A judge in Suffolk Superior Court heard several arguments Tuesday afternoon on multiple lawsuits against the Massachusetts Gaming Commission (MGC) regarding the Wynn casino license – the most prominent suit being that of the City of Boston.
Despite all of the discussion, especially about the Boston case, Judge Janet Sanders did not make a decision on the spot as many thought she might.
“I have heard all the arguments and will make a decision as quickly as possible,” she said.
More than two hours of arguments were made as to why the suits shouldn’t be dismissed and why they should be dismissed, with most of the discussion centering around complex legal arguments that would be lost on most people outside of the legal world and the judiciary. The suits heard came from Boston, Revere, Mohegan Sun, IBEW Union and four registered voters claiming violations of the open meeting law.
The biggest case, however, came between Boston and the MGC and centered mostly on timeliness – whether or not Boston filed too late.
The MGC said the clock started on Sept. 17, 2014 and Boston didn’t file until Jan. 5, 2015.
“Even with the (expanded gaming) repeal vote, Boston had two weeks to prepare its brief following the results of that vote, and it did not,” said Dave Mackey for the MGC.
Boston said it had until November when the clock started, as the license was really given out on Nov. 7, after the repeal vote.
“In September, the MGC entered into an agreement to take an action in the future,” said Tom Frongillo for Boston.
He added, “The law states that payment for the license must be made 30 days after the issuance of a license and if that was the case, then the $85 million fee should have been paid in mid-October and it wasn’t. It was paid on Nov. 7, when the license was officially granted. We would even argue that the last administrative action was well into December.”
Another argument at the center of it all was whether Boston could be a host community, which Judge Sanders seemed to feel was at the heart of the entire disagreement.
“Isn’t this what the case is all about, Boston becoming a host community?” she asked. “Is it a pre-determined outcome if this is a matter of geography and all I have to do is look at a map? You can argue corruption and injustice, but if the act defines it as geography and all I have to do is look at a map, I’m not sure what we’re here for.”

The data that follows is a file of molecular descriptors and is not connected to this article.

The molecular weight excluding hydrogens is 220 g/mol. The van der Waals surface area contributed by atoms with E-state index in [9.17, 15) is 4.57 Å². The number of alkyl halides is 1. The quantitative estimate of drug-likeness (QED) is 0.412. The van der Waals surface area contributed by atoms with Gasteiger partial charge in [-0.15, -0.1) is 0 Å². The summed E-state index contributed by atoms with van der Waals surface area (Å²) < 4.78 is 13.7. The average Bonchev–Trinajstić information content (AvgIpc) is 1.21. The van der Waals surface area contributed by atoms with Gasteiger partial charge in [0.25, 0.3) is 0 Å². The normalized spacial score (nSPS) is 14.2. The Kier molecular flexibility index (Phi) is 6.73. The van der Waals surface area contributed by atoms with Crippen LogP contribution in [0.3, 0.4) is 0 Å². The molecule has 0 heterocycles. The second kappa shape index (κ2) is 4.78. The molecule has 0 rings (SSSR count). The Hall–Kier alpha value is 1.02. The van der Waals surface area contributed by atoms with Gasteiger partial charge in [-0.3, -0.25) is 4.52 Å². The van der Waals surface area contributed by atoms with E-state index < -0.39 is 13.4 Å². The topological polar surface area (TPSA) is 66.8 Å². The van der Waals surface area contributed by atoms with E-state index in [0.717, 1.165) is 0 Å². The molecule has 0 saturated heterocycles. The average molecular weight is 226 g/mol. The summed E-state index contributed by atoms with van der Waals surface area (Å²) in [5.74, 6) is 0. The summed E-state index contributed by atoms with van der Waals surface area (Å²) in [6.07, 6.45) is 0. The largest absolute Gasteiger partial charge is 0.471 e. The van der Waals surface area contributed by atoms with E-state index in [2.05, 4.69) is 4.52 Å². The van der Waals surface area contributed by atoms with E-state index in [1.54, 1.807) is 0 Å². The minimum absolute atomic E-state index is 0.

Boston countered by leaned on the issue of Horizon Way as being the only access point to Wynn – a road that is alleged to belong to both Boston and Everett, with a city line dissecting the street.
“You have to get in and you have to get out,” said Frongillo. “It’s like a house without a door. If you can’t get into it, it doesn’t function.”
The MGC, however, leaned on the Gaming Law’s definition of a Surrounding Community.
“Boston is a community from which transportation infrastructure provides ready access; that’s a surrounding community,” said Mackey. “Boston has no answer to the definition of a surrounding community in its brief.”
The judge quizzed all parties on their arguments, and though seemingly growing frustrated with the length and complexity of the discussion, didn’t lean any observable way in the key Boston matter.
For Revere, which was the first to file a suit against the MGC, the heaviest argument was that it expected a fair process, and it alleges that the process was unjust.
“The City of Revere suffered an injustice,” said Jim Cipoletta for Revere. “They negotiated a host community agreement, and changed zoning laws and did all the things to prepare to welcome a casino to Suffolk Downs. They had the expectation it would be a fair hearing…That just did not happen.”
The MGC argued that Revere and the IBEW fell in the same category as Mohegan Sun. That company is on uncertain ground with its suit as the Gaming Law prevents an applicant from suing after a denial.
“Mohegan has no rights, so whatever Revere and IBEW have is derivative of an entity that has nothing,” said Dave Mackey for the MGC.
Cipoletta clarified that Revere’s case could stand without Mohegan Sun.
“Revere has not applied and is not an applicant and the statute only precludes applicants,” he said.
That, however, came after a biting comment from Judge Sanders on Revere’s position.
“All of the injuries you cite flow from the award of the license not going to Mohegan Sun,” she said. “I can see the Commission’s position that you’re very closely tied to Mohegan Sun. If they’re out, you’re out. You are very closely tied together. In fact, (the position) doesn’t really make a whole lot of common sense.”
Judge Sanders will hand down her decisions in the near future, likely in written form rather than at another hearing.